Song: "Shine On You Crazy Diamond (Parts I-IX)"
Album: Wish You Were Here
TRACKS WERE TAKEN DOWN DUE TO A DMCA COMPLAINT.
Writing a "tribute" song to a fallen friend or fellow performer is nothing new to the world of music, and from Elton John's "Candle In The Wind" to Joe Strummer's "Long Shadow," this type of song nearly always excels in terms of beauty in every aspect. Due to the nature of the song, the compositions are often a bit slower and quieter, and in nearly every case, the lyrics and singing are clearly more powerful due to the heartfelt words. However, in the long line of "tribute" songs and records, there is one that stands far above the rest. By the time 1975 rolled around, Pink Floyd had already been through a rather significant line-up change, and was still riding high off of the success of their legendary 1973 album, Dark Side Of The Moon. Yet even with the iconic status which that album holds, one can make the case that the follow-up, 1975's Wish You Were Here, was, in fact, musically superior and perhaps even a better overall record. On Wish You Were Here, the compositions are far more complex and lengthy, and far more dependent on the raw talent of the band as opposed to heavy synthesizer and sound effects as are found on their previous release. With each of the five songs on the album having their own distinct personality, the album very much shows Pink Floyd at their creative height, as they are album to fuse the five sounds together into a single, stunning musical unit. Without question, the most impressive song on the album comes in the form of the two songs that bookend the record, and they remain today the most beautiful and fitting musical tribute in history: "Shine On Your Crazy Diamond (Parts 1-IX)."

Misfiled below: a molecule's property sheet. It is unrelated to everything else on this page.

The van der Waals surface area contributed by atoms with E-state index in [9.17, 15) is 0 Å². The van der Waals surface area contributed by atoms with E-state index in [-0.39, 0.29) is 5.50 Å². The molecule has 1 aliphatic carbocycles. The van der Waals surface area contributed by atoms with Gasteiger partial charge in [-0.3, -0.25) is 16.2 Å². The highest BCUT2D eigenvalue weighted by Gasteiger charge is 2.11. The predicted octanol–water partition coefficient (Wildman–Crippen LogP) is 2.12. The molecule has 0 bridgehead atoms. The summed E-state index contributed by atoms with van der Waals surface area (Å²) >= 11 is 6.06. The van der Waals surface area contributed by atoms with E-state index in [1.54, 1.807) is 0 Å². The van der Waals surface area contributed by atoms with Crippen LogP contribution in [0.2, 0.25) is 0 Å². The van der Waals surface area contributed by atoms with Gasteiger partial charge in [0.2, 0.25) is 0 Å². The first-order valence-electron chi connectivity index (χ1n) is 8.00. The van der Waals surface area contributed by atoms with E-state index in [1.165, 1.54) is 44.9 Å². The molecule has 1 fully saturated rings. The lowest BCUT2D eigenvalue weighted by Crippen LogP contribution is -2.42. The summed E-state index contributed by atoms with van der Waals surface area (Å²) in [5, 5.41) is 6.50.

Though Pink Floyd made their name over the years for their unparalleled ability to create stunning sonic soundscapes, they rarely topped the massive walls of music that are found on "Shine On You Crazy Diamond." The combined parts clock in at over twenty-six minutes of music, and the variety of music instruments and sounds that the band implements is nearly unparalleled anywhere else in music history. From the sparse, slow opening, punctuated by the pulsing sounds of the EMS-VCS3 oscillator, to the wild, winding guitar progressions, "Shine On You Crazy Diamond" is a true musical masterpiece, and one that must be experienced firsthand to be properly appreciated. The deep, morose sounds of the Moog organs of Richard Wright perfectly captures the sad tone of the song, and the bluesy guitar solos from David Gilmour remain perhaps the finest work of his entire career. As he did his entire career, Nick Mason is truly a drummer like no other, as he is able to create sounds that are light and airy, yet powerful, punctuated by crashing cymbals which often sound like cloud-bursts. The final core element of the sound on "Shine On You Crazy Diamond" is the bass and vocals of Roger Waters, and he takes the idea of the tribute a step further, as when the song fades out at the end, one can clearly hear him playing the refrain from the Barrett composition "See Emily Run." Mixing in everything from saxophones to the sound of a finger on the rim of a wineglass, "Shine On You Crazy Diamond" is far more organic in sound than the bands' previous effort, and it is largely due to this fact that one can make the case that the complete twenty-six minute movement is the finest moment of the bands' career.